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Today's Stichomancy for Sidney Poitier

The first excerpt represents the past or something you must release, and is drawn from Z. Marcas by Honore de Balzac:

Where was he to go? The ministerial papers, privily warned, would have nothing to say to him. The opposition papers did not care to admit him to their offices. Marcas could side neither with the Republicans nor with the Legitimists, two parties whose triumph would mean the overthrow of everything that now is.

"Ambitious men like a fast hold on things," said he with a smile.

He lived by writing a few articles on commercial affairs, and contributed to one of those encyclopedias brought out by speculation and not by learning. Finally a paper was founded, which was destined to live but two years, but which secured his services. From that moment he renewed his connection with the minister's enemies; he

The second excerpt represents the present or the deciding factor of the moment, and is drawn from From London to Land's End by Daniel Defoe:

gentlemen's houses, and citizens' retreats), are so equal a match to what I had described on the other side that one knows not which to give the preference to: but as I must speak of them again, when I come to write of the county of Middlesex, which I have now purposely omitted; so I pass them over here, except the palace of Hampton only, which I mentioned in "Middlesex," for the reasons above.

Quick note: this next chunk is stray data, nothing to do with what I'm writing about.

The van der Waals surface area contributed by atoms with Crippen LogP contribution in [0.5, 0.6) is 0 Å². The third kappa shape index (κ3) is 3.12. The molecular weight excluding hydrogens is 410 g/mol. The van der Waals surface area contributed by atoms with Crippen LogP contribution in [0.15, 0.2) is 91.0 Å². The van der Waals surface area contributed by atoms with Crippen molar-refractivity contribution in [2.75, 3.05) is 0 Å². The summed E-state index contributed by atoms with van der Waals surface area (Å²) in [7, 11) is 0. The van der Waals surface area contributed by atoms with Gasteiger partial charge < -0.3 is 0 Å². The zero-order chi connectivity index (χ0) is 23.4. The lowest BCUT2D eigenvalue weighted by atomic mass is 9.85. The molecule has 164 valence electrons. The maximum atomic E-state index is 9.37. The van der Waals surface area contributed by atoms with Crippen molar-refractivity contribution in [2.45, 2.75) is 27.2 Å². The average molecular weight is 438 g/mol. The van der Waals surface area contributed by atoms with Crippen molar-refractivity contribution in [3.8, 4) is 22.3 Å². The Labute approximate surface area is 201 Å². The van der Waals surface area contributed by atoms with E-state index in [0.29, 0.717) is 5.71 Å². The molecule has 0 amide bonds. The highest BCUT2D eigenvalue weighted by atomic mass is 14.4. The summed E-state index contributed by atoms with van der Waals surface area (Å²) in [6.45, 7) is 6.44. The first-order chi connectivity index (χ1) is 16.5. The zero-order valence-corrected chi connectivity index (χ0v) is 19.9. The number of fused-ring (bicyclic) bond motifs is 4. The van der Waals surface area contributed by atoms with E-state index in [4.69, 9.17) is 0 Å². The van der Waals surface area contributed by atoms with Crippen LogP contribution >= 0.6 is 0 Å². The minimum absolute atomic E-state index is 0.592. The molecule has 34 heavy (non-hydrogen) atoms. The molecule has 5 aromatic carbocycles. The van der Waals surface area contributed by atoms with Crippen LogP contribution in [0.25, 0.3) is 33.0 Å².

Hampton Court lies on the north bank of the River Thames, about two small miles from Kingston, and on the road from Staines to Kingston Bridge; so that the road straightening the parks a little, they were obliged to part the parks, and leave the Paddock and the great

The third excerpt represents the future or something you must embrace, and is drawn from This Side of Paradise by F. Scott Fitzgerald:

Burne was drawing farther and farther away from the world about him. He resigned the vice-presidency of the senior class and took to reading and walking as almost his only pursuits. He voluntarily attended graduate lectures in philosophy and biology, and sat in all of them with a rather pathetically intent look in his eyes, as if waiting for something the lecturer would never quite come to. Sometimes Amory would see him squirm in his seat; and his face would light up; he was on fire to debate a point. He grew more abstracted on the street and was even accused of becoming a snob, but Amory knew it was nothing of the sort, and once when Burne passed him four feet off, absolutely unseeingly,


This Side of Paradise